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Winter is coming: How to stay happy and healthy

It's easy to enjoy the summer when living in Europe. Warm days and late sunsets allow plenty of time to socialise, exercise and enjoy yourself. The colder months, however, are a slightly different proposition.

Winter is coming: How to stay happy and healthy
A jog a day: Regular walking or jogging not only increases fitness, but reduces your chances of suffering from seasonal illnesses. Photo: Getty Images

Autumn and winter mean shorter days, colder nights and often a range of health challenges. Not only are seasonal colds and flu circulating, but low temperatures and light levels make it more difficult to keep in shape, and moods dip. 

Together with international health insurance broker ASN, we identify proven ways in which you can stay fit, healthy and happy as the year draws to a close. 

Cold, coughs and flus – oh my! 

Avoiding the cold and flus that come with the cold weather can be difficult, but there are some things that you can do to minimise the risk, that go beyond washing your hands or wearing a mask. 

Clinical studies across the globe have demonstrated that regularly taking vitamin C, echinacea and (most importantly) zinc may boost the immune system’s defences, and in some cases prevent illness. 

For those with health issues such as hypertension, pre-existing respiratory or heart disease, seasonal viruses can be devastating. In these cases, doctors recommend a yearly flu vaccine. These protect against the yearly dominant strains and can vastly reduce the severity of illness, should you get sick. 

As Giovanni Bretti from ASN Customer Care tells us, “The good thing about international health insurance is that you can include or exclude benefits such as vaccinations and specialised respiratory care, tailored to your needs.”

Avoid worry and gloom this winter – get a quote on your international health insurance from ASN

Ski, skate, cycle or spin

Of course, we know that you can minimise your odds of getting seriously ill by maintaining a healthy lifestyle and a good level of fitness – but how do you keep that up when it’s dark and cold outside? 

Majuran Panchalingam, an International Insurance Consultant from ASN shares some tips: “When it starts to get cold outside, I mainly train indoors. Furthermore, I make everything ready the evening before. Skipping training becomes more difficult when I have already packed my training things.”

Also, something as simple as installing a free pedometer on your smartphone can help. Studies demonstrated it can increase average daily physical exercise by around 20 percent.

For those with a competitive streak, depending on which app you choose, you can receive detailed analysis on your walks or runs, including distance, speed and elevation.

An increasing number of apps also allow you to virtually ‘walk’ a set distance, such as the length of the Great Wall of China. Some even award a real medal or certificate upon completion. 

Regular exercise can also help prevent injury to muscles and joints but should you get hurt in an accident, such as slipping on an icy pavement, it’s important to seek medical assistance and specialised help as soon as you can. Some health insurance policies, like those arranged by ASN, will even give you free access to physiotherapists and other physical specialists.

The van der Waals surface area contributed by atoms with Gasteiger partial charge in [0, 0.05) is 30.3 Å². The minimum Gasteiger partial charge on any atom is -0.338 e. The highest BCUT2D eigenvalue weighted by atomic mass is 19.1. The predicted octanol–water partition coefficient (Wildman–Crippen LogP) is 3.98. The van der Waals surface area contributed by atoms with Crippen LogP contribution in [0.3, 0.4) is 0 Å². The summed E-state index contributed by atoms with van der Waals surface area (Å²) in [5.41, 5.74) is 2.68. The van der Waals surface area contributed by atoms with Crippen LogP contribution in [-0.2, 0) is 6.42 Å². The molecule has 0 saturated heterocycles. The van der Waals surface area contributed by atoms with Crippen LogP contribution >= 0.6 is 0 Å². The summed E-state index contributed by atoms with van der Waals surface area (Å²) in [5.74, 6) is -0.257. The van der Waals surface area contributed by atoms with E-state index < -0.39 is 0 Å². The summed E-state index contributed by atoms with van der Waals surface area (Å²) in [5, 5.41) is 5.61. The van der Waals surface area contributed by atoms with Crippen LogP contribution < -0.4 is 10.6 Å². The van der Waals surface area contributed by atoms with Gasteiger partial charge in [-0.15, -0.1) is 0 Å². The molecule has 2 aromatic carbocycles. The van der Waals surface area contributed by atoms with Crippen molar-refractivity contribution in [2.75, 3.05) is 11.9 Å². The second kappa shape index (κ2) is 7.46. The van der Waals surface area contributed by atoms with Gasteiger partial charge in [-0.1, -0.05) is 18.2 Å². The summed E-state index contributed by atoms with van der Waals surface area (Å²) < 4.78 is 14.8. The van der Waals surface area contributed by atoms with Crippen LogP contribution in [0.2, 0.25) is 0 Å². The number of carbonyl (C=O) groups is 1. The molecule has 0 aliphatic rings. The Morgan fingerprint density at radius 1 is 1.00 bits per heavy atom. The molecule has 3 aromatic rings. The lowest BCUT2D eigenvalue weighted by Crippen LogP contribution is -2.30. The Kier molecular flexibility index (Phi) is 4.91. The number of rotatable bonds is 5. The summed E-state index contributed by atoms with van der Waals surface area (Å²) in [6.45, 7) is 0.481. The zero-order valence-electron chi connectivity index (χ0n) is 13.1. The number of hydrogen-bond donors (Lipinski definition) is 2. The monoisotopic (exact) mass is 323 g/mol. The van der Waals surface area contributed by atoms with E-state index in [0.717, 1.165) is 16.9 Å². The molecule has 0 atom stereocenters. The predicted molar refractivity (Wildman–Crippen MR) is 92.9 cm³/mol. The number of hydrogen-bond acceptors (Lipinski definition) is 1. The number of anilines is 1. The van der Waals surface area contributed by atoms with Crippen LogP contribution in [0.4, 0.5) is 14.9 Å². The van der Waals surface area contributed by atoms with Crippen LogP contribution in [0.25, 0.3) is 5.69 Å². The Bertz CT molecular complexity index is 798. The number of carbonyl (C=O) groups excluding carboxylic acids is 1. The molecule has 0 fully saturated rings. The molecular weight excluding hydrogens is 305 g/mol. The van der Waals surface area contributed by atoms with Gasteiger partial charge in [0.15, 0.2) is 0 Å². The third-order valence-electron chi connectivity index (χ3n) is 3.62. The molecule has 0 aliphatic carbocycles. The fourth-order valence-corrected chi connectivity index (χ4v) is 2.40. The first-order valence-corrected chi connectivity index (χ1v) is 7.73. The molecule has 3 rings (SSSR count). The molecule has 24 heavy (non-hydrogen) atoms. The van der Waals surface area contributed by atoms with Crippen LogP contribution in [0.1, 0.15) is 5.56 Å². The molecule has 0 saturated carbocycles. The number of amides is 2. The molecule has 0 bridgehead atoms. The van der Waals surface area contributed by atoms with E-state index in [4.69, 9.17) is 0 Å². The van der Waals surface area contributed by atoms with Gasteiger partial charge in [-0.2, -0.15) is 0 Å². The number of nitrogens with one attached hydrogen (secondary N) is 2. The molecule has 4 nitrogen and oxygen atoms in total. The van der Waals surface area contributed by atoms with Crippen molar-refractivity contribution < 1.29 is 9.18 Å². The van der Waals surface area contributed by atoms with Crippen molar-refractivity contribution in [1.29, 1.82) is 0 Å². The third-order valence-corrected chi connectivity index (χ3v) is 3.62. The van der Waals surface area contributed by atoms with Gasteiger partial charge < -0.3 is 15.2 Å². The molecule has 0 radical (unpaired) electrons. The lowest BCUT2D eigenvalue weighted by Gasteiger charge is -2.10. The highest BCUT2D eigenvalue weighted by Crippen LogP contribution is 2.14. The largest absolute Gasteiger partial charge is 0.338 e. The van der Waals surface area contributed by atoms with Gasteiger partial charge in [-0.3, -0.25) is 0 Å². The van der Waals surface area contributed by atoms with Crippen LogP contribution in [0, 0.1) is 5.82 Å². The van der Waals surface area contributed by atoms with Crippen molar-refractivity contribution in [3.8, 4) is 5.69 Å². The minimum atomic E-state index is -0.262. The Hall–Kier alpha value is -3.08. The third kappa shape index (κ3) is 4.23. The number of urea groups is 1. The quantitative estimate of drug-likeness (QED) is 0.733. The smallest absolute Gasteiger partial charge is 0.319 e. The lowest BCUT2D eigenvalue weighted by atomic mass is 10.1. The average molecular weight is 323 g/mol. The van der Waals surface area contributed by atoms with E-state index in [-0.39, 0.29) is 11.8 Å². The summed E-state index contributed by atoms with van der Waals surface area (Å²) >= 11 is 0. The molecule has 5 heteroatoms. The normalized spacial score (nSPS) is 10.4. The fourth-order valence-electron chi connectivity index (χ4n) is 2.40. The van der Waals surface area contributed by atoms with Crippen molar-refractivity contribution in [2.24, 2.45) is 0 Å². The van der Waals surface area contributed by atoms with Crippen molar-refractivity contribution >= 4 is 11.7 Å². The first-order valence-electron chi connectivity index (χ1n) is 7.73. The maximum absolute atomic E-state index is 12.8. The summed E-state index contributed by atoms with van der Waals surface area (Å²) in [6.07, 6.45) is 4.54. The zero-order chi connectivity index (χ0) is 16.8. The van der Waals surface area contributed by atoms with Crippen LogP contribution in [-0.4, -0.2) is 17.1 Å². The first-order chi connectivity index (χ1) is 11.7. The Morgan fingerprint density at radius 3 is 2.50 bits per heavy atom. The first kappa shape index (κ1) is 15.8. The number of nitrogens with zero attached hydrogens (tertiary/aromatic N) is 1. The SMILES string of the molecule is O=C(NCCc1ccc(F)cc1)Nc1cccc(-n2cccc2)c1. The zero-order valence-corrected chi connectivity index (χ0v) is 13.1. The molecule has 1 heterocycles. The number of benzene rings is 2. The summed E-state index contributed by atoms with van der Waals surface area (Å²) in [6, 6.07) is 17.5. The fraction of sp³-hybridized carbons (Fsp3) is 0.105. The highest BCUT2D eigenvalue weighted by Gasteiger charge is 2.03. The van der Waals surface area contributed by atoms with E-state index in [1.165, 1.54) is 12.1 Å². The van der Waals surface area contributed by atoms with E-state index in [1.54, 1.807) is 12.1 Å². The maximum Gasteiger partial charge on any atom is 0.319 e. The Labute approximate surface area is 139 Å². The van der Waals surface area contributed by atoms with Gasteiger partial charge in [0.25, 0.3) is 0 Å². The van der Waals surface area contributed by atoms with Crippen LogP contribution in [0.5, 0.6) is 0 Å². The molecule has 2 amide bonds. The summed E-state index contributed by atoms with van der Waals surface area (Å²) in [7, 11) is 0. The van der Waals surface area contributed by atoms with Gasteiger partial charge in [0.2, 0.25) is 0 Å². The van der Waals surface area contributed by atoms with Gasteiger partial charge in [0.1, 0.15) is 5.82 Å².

By dealing with problems as they occur, you can not only avoid more invasive treatment and possible mobility issues but also save on healthcare costs. Who doesn’t want that? 

ASN gives you peace of mind in the colder months by finding you the best offers on international health insurance 

Autumn splendour: Taking advantage of cool, dry weather to get outside and socialise with friends is an important part of staying healthy. Photo: Getty Images

Get out of the gloom 

The colder months don’t just impact physical health – they can have a remarkable effect on mental health as well. 

This is for a complex range of reasons. Some scientists have linked shorter days and longer nights to decreased serotonin production in the brain, while others have suggested it provokes changes in our circadian rhythms – our routines of wakefulness and sleep. Rather than be social and get out, we just want to sleep. 

What has been shown to work are two things: getting outside during the daylight hours, and the regular use of a sun lamp, available in many shops. Both can have the effect of fooling the brain into proceeding as normal, and avoiding a low mood. 

Internationals are especially susceptible to poorer mental health in the colder months, as they might find themselves isolated while those around them are celebrating the holiday season. It’s important to stay connected and socialise when possible. Many forums and websites for internationals regularly hold events to facilitate social interaction and this can be a great way to stay connected and make new friends.

If you do find yourself experiencing a persistent low mood, speaking to someone about the challenges you’re facing and receiving the proper support can help. 

Mental health therapies are usually covered in standard international health insurance plans. If you are working with a broker, such as ASN, they will do their best to support customers in their preferred language to find out what is covered and what kind of possibilities there are to find peace of mind again.

The best investment in your health

One of the best things an international living abroad can do to safeguard their health throughout the year, and especially in the darker months, is to consider an international health insurance policy. 

Such policies, like those brokered by ASN, give 24-7 access to a global network of doctors, specialists and other healthcare professionals who can provide the personal care you need, when you need it. Not only that, but if you need to be transported to your home country for specialised care, this may be covered by an international health insurance policy. 

These policies often also include coverage for preventative care, to help you avoid illness and mitigate conditions before they become chronic. 

Just as consistent exercise, taking advantage of social activities, and getting yearly flu shots are investments in your health through autumn and winter, an international health insurance policy can ensure you can make the most of your life abroad. 

Take comprehensive control of your health this winter with a quote on international health insurance through ASN  

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HEALTH

EXPLAINED: How to make doctor’s appointment in Italy

Sooner or later, every foreign national living in Italy will need to see a doctor. Here's a guide to making your first appointment.

EXPLAINED: How to make doctor's appointment in Italy

Making a doctor’s appointment is usually thought of as a fairly uncomplicated task but everything gets a little harder when you’re in a foreign country.